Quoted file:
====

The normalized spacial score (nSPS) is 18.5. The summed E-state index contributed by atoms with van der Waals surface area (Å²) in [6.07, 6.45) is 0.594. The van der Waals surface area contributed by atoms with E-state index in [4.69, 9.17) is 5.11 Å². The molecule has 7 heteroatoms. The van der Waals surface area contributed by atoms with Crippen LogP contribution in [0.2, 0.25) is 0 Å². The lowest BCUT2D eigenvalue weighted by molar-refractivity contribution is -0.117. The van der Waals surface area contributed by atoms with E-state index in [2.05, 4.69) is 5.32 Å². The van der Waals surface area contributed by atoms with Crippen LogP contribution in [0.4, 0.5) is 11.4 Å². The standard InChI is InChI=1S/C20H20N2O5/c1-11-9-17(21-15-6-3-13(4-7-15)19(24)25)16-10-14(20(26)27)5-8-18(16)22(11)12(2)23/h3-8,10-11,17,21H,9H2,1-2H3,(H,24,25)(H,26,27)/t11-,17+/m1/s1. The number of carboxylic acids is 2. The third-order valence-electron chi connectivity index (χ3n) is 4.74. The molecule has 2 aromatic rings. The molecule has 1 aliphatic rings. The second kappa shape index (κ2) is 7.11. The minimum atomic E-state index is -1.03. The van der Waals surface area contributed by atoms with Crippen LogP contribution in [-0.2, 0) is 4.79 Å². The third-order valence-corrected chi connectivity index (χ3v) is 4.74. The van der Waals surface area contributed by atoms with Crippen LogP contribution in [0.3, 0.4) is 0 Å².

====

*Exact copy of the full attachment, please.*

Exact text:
The normalized spacial score (nSPS) is 18.5. The summed E-state index contributed by atoms with van der Waals surface area (Å²) in [6.07, 6.45) is 0.594. The van der Waals surface area contributed by atoms with E-state index in [4.69, 9.17) is 5.11 Å². The molecule has 7 heteroatoms. The van der Waals surface area contributed by atoms with Crippen LogP contribution in [0.2, 0.25) is 0 Å². The lowest BCUT2D eigenvalue weighted by molar-refractivity contribution is -0.117. The van der Waals surface area contributed by atoms with E-state index in [2.05, 4.69) is 5.32 Å². The van der Waals surface area contributed by atoms with Crippen LogP contribution in [0.4, 0.5) is 11.4 Å². The standard InChI is InChI=1S/C20H20N2O5/c1-11-9-17(21-15-6-3-13(4-7-15)19(24)25)16-10-14(20(26)27)5-8-18(16)22(11)12(2)23/h3-8,10-11,17,21H,9H2,1-2H3,(H,24,25)(H,26,27)/t11-,17+/m1/s1. The number of carboxylic acids is 2. The third-order valence-electron chi connectivity index (χ3n) is 4.74. The molecule has 2 aromatic rings. The molecule has 1 aliphatic rings. The second kappa shape index (κ2) is 7.11. The minimum atomic E-state index is -1.03. The van der Waals surface area contributed by atoms with Crippen LogP contribution in [-0.2, 0) is 4.79 Å². The third-order valence-corrected chi connectivity index (χ3v) is 4.74. The van der Waals surface area contributed by atoms with Crippen LogP contribution in [0.3, 0.4) is 0 Å².